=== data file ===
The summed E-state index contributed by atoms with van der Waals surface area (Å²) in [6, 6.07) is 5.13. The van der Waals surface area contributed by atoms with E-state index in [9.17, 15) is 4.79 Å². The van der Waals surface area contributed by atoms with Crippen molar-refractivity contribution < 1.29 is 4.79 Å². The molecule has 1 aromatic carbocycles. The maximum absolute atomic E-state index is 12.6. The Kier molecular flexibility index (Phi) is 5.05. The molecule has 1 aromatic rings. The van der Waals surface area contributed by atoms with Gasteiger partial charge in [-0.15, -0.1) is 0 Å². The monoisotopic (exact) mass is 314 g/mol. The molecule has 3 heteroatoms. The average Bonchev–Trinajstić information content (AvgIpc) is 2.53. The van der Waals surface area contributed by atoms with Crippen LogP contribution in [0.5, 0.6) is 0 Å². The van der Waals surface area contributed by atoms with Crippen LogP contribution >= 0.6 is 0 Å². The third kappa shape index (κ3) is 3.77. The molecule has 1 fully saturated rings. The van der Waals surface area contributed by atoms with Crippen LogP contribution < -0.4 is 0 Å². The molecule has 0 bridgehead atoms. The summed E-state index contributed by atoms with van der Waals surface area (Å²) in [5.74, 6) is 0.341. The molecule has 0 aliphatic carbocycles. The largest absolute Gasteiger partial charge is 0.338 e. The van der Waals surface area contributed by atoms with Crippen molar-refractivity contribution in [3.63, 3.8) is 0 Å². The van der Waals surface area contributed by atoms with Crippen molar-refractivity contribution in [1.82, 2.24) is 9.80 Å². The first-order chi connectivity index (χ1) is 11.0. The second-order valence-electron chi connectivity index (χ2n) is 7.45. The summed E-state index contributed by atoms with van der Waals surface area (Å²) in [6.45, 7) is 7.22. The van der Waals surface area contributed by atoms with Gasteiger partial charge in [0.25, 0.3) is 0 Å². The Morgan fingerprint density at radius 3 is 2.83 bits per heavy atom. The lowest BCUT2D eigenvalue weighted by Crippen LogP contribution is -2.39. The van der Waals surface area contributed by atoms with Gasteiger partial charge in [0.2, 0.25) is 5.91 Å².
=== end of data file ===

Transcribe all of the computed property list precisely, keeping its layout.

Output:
The summed E-state index contributed by atoms with van der Waals surface area (Å²) in [6, 6.07) is 5.13. The van der Waals surface area contributed by atoms with E-state index in [9.17, 15) is 4.79 Å². The van der Waals surface area contributed by atoms with Crippen molar-refractivity contribution < 1.29 is 4.79 Å². The molecule has 1 aromatic carbocycles. The maximum absolute atomic E-state index is 12.6. The Kier molecular flexibility index (Phi) is 5.05. The molecule has 1 aromatic rings. The van der Waals surface area contributed by atoms with Gasteiger partial charge in [-0.15, -0.1) is 0 Å². The monoisotopic (exact) mass is 314 g/mol. The molecule has 3 heteroatoms. The average Bonchev–Trinajstić information content (AvgIpc) is 2.53. The van der Waals surface area contributed by atoms with Crippen LogP contribution in [0.5, 0.6) is 0 Å². The van der Waals surface area contributed by atoms with Crippen LogP contribution >= 0.6 is 0 Å². The third kappa shape index (κ3) is 3.77. The molecule has 1 fully saturated rings. The van der Waals surface area contributed by atoms with Crippen LogP contribution < -0.4 is 0 Å². The molecule has 0 bridgehead atoms. The summed E-state index contributed by atoms with van der Waals surface area (Å²) in [5.74, 6) is 0.341. The molecule has 0 aliphatic carbocycles. The largest absolute Gasteiger partial charge is 0.338 e. The van der Waals surface area contributed by atoms with Crippen molar-refractivity contribution in [3.63, 3.8) is 0 Å². The van der Waals surface area contributed by atoms with Crippen molar-refractivity contribution in [1.82, 2.24) is 9.80 Å². The first-order chi connectivity index (χ1) is 11.0. The second-order valence-electron chi connectivity index (χ2n) is 7.45. The summed E-state index contributed by atoms with van der Waals surface area (Å²) in [6.45, 7) is 7.22. The van der Waals surface area contributed by atoms with Gasteiger partial charge in [0.25, 0.3) is 0 Å². The Morgan fingerprint density at radius 3 is 2.83 bits per heavy atom. The lowest BCUT2D eigenvalue weighted by Crippen LogP contribution is -2.39. The van der Waals surface area contributed by atoms with Gasteiger partial charge in [0.2, 0.25) is 5.91 Å².